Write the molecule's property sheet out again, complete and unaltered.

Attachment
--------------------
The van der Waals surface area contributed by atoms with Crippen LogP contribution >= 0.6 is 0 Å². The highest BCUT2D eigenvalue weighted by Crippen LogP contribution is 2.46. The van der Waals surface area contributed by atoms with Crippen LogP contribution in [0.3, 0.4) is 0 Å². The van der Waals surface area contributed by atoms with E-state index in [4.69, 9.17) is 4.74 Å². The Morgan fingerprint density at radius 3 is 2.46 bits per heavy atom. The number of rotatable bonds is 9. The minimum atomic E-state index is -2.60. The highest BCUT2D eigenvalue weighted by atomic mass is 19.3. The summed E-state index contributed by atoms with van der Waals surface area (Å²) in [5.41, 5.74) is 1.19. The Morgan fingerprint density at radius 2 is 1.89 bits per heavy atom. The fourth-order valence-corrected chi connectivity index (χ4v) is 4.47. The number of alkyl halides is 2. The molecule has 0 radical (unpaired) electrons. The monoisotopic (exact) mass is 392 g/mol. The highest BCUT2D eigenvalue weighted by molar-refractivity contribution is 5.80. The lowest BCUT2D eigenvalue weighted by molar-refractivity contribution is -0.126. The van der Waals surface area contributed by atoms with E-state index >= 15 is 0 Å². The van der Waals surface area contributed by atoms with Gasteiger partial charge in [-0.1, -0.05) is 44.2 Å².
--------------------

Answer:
The van der Waals surface area contributed by atoms with Crippen LogP contribution >= 0.6 is 0 Å². The highest BCUT2D eigenvalue weighted by Crippen LogP contribution is 2.46. The van der Waals surface area contributed by atoms with Crippen LogP contribution in [0.3, 0.4) is 0 Å². The van der Waals surface area contributed by atoms with E-state index in [4.69, 9.17) is 4.74 Å². The Morgan fingerprint density at radius 3 is 2.46 bits per heavy atom. The number of rotatable bonds is 9. The minimum atomic E-state index is -2.60. The highest BCUT2D eigenvalue weighted by atomic mass is 19.3. The summed E-state index contributed by atoms with van der Waals surface area (Å²) in [5.41, 5.74) is 1.19. The Morgan fingerprint density at radius 2 is 1.89 bits per heavy atom. The fourth-order valence-corrected chi connectivity index (χ4v) is 4.47. The number of alkyl halides is 2. The molecule has 0 radical (unpaired) electrons. The monoisotopic (exact) mass is 392 g/mol. The highest BCUT2D eigenvalue weighted by molar-refractivity contribution is 5.80. The lowest BCUT2D eigenvalue weighted by molar-refractivity contribution is -0.126. The van der Waals surface area contributed by atoms with E-state index >= 15 is 0 Å². The van der Waals surface area contributed by atoms with Gasteiger partial charge in [-0.1, -0.05) is 44.2 Å².